zero after a single search. Additionally, points with higher prior probabilities

of having the object remain relatively likely depsite having being searched.

Furthermore, the whole distribution moved as a result of not finding the object

in the first 100 locations.

Using these new probabilities, you could update your search path and search the

next 100 locations and so on until either the object is found or the probability

of ever finding it in the search area is nearly zero.

```
searchCount <- rep(0, nrow(d))
probInSearchArea <- numeric(1000)
probFindingInGrid <- numeric(1000)
p0 <- d$PrP * d$PrD
pD <- d$PrD
for (i in 1:1000) {
searchLocations <- rank(-1 * p0) <= 100
searchCount <- searchCount + searchLocations
probInSearchArea[i] <- sum(p0[searchLocations])
probFindingInGrid[i] <- sum(p0)
p0 <- bayesUpdate(searchLocations, p0, pD)
}
nSearches <- data.frame(x = d$x, y = d$y, count = searchCount)
ggplot(nSearches, aes(x = x, y = y, z = count)) + stat_contour() + geom_point(aes(alpha = count))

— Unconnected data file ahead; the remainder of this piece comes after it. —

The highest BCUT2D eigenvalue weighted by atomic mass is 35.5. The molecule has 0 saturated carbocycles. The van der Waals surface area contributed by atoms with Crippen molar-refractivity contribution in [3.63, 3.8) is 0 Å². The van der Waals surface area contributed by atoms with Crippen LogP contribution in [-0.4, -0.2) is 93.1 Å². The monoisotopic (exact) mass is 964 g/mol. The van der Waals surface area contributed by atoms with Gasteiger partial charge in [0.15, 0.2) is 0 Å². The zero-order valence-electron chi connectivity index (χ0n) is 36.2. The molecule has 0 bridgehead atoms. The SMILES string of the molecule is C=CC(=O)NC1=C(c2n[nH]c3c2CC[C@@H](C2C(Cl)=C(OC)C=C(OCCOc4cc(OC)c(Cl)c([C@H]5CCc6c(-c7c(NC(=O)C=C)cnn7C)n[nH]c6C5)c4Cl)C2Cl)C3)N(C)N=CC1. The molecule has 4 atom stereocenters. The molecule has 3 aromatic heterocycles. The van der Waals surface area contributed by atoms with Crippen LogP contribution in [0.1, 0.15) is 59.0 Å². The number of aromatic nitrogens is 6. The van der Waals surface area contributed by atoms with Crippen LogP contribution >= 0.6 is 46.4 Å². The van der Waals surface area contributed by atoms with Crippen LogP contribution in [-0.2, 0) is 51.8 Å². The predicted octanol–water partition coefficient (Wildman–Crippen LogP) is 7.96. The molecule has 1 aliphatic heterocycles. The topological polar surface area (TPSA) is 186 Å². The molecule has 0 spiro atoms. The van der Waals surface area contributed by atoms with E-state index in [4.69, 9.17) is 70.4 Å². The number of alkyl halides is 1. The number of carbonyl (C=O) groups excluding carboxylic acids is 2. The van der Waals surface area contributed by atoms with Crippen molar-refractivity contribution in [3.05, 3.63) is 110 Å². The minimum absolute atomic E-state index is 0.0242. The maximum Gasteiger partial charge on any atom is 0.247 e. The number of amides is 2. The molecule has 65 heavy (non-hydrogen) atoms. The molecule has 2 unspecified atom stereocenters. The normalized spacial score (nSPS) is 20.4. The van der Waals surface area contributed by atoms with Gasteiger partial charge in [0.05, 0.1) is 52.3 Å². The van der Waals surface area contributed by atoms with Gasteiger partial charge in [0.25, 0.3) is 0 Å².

```

This result makes sense. The areas most distant from the detection center

required the most searching as the areas closer can be more quickly ruled out

due to the greater values of \( P(D|O) \).

Since each grid location is 1 square unit, the sum

of the probabilities for each unit is approximately equal to the integral of

the pdf over the 31 x 31 search area. Exploiting this, we can easily calculate

the probability of finding the object with the sum of the probabilities at

each point. (This approximates the integral fairly well as the grid is 1 unit

square which is fairly small compared to the variance and total grid size).